a promise from the president of Fudan University in Shanghai to expand his university’s energy and environment department into a school of its own, and a similar pledge from the president of the Indian Institute of Technology Bombay to form a department of energy and environment there (as well as the announcement of many other initiatives at other partner schools);
an agreement among attending institutions to lead by example, employing best practices in areas such as energy efficiency and environmentally sound building construction and renovation. Washington University recently hired Mathew Malten, an assistant vice chancellor, to lead the campus sustainability efforts; and
numerous other informal agreements for research, educational, and administrative endeavors.

Further, in response to the Call to Action, four weeks later Washington University announced the creation of a new International Center for Advanced Renewable Energy and Sustainability (I-CARES), to encourage and coordinate university-wide and external collaborative research in the areas of renewable energy and sustainability. The University will invest more than $55 million in I-CARES (i-cares.wustl.edu) to foster institutional, regional, and international research on biofuels development and production, CO2 mitigation and coal-related issues, and exploration of sustainable alternative energy and environmental systems and practices. Himadri B. Pakrasi, the George William and Irene Koechig Freiberg Professor of Biology in Arts & Sciences and professor of energy in the School of Engineering, will direct the Center.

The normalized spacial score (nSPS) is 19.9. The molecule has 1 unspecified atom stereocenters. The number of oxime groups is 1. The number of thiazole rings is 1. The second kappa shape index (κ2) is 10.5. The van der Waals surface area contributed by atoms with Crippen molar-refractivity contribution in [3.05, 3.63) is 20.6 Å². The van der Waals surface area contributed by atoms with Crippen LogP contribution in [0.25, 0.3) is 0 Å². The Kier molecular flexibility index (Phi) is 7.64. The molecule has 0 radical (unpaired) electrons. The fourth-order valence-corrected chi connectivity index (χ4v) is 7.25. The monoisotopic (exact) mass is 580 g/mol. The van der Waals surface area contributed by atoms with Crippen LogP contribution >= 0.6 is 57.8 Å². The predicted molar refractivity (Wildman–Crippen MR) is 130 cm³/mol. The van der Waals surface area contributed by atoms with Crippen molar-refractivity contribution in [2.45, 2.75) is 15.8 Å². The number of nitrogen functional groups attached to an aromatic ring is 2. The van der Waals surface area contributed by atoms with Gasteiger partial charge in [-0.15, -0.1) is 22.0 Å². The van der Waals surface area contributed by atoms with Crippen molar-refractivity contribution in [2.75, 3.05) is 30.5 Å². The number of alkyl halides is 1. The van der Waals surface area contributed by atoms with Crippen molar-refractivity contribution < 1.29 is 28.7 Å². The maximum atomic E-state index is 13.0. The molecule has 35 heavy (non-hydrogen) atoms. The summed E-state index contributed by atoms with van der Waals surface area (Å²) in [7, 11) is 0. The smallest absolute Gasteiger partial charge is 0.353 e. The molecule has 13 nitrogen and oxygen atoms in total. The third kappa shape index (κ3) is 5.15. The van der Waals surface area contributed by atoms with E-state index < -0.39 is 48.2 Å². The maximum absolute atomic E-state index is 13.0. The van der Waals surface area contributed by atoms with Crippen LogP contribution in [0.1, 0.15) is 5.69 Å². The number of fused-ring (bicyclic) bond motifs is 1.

According to Chancellor Wrighton, I-CARES will coordinate research efforts at the University and work with other organizations in the greater St. Louis region to explore alternative energy sources, such as biofuels, to meet energy challenges. It will build on expertise in genomics, microbiology, plant science, materials, environmental engineering, systems science, computer science, economics, political science, architecture, and social work to develop novel products, applications, and sustainability practices.